To some investors, this might seem unlikely.
The Dow Jones Industrial Average, an index that has astonished with its ascent over the past decade, likely will continue to astonish through the 2020s, rising to 50,000 by 2027. But when this happens, you really shouldn’t be astonished.
The DJIA (aka, the Dow) was hovering around 31,000 the last week of January—after tripling in 12 years. So, reaching 50,000 in six years, a 40% increase, is by no means a stretch.
To some investors, this might seem unlikely. Yet the same kinds of economic and market factors that have goosed rises in recent years—plus some new ones, including the post-pandemic recovery—will be at work.
The Dow, the second-oldest U.S. market index, was designed to serve as a proxy for the broader market and, to some extent, the economy. The Dow is a weighted index in which constituents’ growth or shrinkage are constantly quantified.
Increments of the growth or decline of index members are divided by a fractional, 14-decimal-place constant, known as the Dow divisor, to determine the index’s levels of gain or loss.
The new roaring 20s
Skeptics who regard Dow 50,000 by 2027 as pie in the sky need to wake up and smell the growth coffee they can drink when they have to eat this pie.
Even as the Dow has marched upward, these skeptics have deemed implausible projections that merely recognize average rates of ascent.
Since I started in this business in 1981, the Dow has doubled five times, once every seven or eight years. Fast forward to 2010, when the Dow was at 10,000 and the nation was slogging through the Great Recession, indicators prompted my firm to project 20,000 by the end of 2020.
That turned out to be conservative, as the Dow exceeded that mark in the winter of 2015 and hit 25,000 in the fall of 2017. Skeptics said further jumps like this were unlikely, but here we are in early 2021 with the Dow over 30,000.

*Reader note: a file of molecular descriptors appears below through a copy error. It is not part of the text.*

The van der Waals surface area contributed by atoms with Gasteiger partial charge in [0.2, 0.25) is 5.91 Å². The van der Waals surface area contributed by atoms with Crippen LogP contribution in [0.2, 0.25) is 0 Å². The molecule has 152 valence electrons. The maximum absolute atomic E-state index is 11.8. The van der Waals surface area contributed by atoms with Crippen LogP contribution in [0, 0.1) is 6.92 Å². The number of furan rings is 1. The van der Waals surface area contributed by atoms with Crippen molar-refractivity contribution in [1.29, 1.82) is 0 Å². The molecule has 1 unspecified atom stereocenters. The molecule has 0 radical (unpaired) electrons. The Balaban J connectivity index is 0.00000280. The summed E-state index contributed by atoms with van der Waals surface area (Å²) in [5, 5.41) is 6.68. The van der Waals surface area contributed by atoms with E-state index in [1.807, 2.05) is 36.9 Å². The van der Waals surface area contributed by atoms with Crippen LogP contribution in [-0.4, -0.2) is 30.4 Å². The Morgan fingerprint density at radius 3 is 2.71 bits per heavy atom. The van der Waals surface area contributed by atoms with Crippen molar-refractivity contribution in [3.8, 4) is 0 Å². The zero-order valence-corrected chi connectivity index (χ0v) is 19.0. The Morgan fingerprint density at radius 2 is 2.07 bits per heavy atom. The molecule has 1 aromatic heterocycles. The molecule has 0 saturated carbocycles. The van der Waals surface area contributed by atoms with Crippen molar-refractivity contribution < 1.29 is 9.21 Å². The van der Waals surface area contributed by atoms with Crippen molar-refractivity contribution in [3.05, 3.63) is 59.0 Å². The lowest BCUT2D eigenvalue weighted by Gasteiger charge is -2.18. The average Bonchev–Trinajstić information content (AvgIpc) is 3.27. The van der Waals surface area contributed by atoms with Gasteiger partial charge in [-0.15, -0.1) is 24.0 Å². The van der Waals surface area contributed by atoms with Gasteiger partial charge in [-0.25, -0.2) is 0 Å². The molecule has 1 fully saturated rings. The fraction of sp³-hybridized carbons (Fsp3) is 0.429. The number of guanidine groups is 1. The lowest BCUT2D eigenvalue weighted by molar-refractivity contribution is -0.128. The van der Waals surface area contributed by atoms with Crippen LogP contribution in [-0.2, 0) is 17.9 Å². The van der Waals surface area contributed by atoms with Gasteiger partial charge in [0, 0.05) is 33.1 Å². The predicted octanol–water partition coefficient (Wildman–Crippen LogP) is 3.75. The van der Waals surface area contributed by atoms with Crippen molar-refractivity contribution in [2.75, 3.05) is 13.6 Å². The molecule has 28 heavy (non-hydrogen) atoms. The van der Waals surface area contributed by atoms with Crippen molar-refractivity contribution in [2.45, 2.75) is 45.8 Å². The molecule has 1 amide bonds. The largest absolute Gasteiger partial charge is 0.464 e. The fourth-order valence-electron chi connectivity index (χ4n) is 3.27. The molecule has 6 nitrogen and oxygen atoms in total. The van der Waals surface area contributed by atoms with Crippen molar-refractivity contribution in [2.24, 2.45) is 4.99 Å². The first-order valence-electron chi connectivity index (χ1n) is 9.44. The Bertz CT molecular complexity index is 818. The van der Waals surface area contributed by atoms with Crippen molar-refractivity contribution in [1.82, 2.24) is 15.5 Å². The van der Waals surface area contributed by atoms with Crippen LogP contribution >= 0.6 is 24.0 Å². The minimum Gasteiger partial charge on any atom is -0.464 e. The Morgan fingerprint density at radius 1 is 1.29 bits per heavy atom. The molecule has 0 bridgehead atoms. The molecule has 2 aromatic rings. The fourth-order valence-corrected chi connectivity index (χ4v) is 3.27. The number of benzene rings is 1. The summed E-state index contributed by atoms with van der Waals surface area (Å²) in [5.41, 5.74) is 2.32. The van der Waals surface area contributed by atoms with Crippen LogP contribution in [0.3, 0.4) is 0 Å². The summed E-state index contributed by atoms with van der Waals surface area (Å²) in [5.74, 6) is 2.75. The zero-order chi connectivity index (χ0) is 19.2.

In 2018, I wrote an article projecting Dow 40,000 by 2025 and now that, too, seems conservative, given the rate of increase and the preponderance of powerful drivers.
Skeptics complain that bad news will hamper growth, but over the past decade, and especially over the past year, the market hasn’t seemed to care about bad news; the news is always bad.
More recently, in the six weeks between Thanksgiving and early January, we couldn’t have had worse news, with headlines on a new peak in the spread of the coronavirus. But the Dow rose by 1,000.
Capitalism just keeps chugging along as Americans’ faith in their markets remains steadfast and foreign capital continues to stream in.
If you think the news is bad now…
Bad news has long preceded periods of major economic and market growth. If you think the news was bad in 2020, consider 1920.
The nation was still suffering from the aftermath of World War I and the multi-wave Spanish flu pandemic, estimated to have killed up to 50 million people worldwide, and about 675,000 Americans out of a population of about 100 million.
All this set up a major recession and a steep market decline in 1920. To make matters worse, the enactment of Prohibition made it hard for people to drown their troubles.